The great message of Ganapati Knowledge of the seer and the seen is the great message of Ganapati, whose advent we are celebrating today. ‘Ga’ means Buddhi (intelligence). 'Na' means Vijnana (wisdom). 'Pati' means master. So, Ganapati is the master of all knowledge, intelligence and wisdom. There is also another significant meaning for the word, that He is the Leader of all the Ganaas who are celestial. He is also called Vinayaka, which term means that he is one who has no master above Him. He is the Supreme master. He is beyond the mindless stare. One who has stilled the mind cannot have any master.
Without understanding this truth, we think of the physical form of Vinayaka with the elephant head and human body. Whenever people want to commence any undertaking or start learning music or the fine arts or any branch of knowledge, they first offer worship to Vinayaka.
He is also called Lambodara, which means Guardian of Wealth - Lakshmi Svarupa. Here Lakshmi represents all wealth and prosperity and not only Dhanam (money) for which there is a separate deity called Dhanalakshmi, one of the eight Lakshmis. Here wealth means Sukha and Ananda (pleasure and bliss). What is the use of having all other things when one has no pleasure or bliss?
Ganapati endows us with supreme intelligence
Ganapati is one who gives us spiritual potency and endows us with supreme intelligence. These two are termed as Siddhi and Buddhi respectively. Siddhi and Buddhi are described as his two consorts. As He is the Adhipati (master) of Siddhi and Buddhi, he is regarded as their husband in mundane terms. Vinayaka has no desire and hence there is no need for Him to have wife and children. He is worshipped by people in this country since very ancient times. There is historic evidence that the worship of Vinayaka has been in vogue even in other countries such as Thailand, Japan, Germany and U.K.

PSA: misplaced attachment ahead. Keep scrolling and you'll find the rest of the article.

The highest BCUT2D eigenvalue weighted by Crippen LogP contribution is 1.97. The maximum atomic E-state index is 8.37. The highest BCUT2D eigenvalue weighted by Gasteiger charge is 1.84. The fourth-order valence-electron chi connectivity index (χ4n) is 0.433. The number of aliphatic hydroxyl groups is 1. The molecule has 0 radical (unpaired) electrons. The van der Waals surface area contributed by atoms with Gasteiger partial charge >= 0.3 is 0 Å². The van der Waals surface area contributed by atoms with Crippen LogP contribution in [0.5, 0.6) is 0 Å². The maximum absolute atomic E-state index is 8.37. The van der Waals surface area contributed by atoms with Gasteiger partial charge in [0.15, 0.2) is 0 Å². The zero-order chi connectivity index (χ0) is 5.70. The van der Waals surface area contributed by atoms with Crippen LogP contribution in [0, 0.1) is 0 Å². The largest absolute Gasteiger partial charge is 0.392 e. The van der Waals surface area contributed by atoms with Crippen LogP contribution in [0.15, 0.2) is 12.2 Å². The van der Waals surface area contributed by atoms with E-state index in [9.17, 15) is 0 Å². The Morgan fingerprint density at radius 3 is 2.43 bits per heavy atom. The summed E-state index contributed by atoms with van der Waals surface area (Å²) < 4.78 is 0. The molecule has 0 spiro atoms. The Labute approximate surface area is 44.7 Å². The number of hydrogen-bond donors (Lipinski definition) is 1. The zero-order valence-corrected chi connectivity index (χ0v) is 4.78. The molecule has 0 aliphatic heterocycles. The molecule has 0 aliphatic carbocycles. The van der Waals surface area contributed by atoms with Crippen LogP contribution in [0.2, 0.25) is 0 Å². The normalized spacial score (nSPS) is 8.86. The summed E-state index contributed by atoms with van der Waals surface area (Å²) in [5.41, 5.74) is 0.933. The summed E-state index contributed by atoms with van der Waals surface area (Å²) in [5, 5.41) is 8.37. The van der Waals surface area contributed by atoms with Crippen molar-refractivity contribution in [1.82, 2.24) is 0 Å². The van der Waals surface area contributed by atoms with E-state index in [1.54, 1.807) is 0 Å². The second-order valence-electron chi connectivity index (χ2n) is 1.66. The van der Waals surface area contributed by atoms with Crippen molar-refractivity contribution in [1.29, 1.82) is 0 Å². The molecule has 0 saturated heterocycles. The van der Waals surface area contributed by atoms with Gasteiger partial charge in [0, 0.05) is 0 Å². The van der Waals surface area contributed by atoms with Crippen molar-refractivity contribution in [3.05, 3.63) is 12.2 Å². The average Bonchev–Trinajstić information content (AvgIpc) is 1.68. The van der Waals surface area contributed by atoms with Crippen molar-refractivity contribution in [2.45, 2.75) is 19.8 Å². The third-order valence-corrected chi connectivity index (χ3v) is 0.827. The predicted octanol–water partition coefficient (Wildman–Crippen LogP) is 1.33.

Adoration of Vinayaka as Prathama Vandana (First deity to be saluted) has been mentioned in the Vedas. Ganapati Tatva finds a place in the Vedas and Upanishads. Reference to Him is made in the Gayatri also. He is one who instils purity in body, and fearlessness in the mind. It is said, ‘Tanno Dantih Prachodayaat’, giving importance to his tusk. Some people, out of ignorance, comment upon the big animal form of this Primal Deity and question how one with such a huge form can ride on a small Mushika (mouse) which is depicted as His vehicle. Mushika is symbolic of the darkness of ignorance, while Ganesha signifies the effulgence of Wisdom that dispels the darkness of ignorance.
Significance of steam-cooked offering
Even the offering that is made to Ganesha has great significance because it is prepared with gram flour and jaggery or pepper and enclosed in an outer covering made form flour paste and then cooked in steam without using oil. This is supposed to be a healthy and delicious food item according to the Ayurvedic system. Modern doctors also recognise the importance of such steam-cooked idlis (rice cakes) which they recommend as post-operative diet for patients as it is easily digestible. Jaggery too has the property of controlling gas formation and this food item gives relief from eye troubles and prevents gastric disorders.
In the ancient traditional mode of observing these festivals, great emphasis was laid on good health as the pre-requisite for spiritual pursuits with a healthy mind. For achieving the four goals of human life – Dharma, Artha, Kama and Moksha (Righteousness, Wealth, Desire and Liberation), one should have basically a healthy body. If you want to earn wealth by righteous means and cherish desires which lead to liberation, you should have sound health.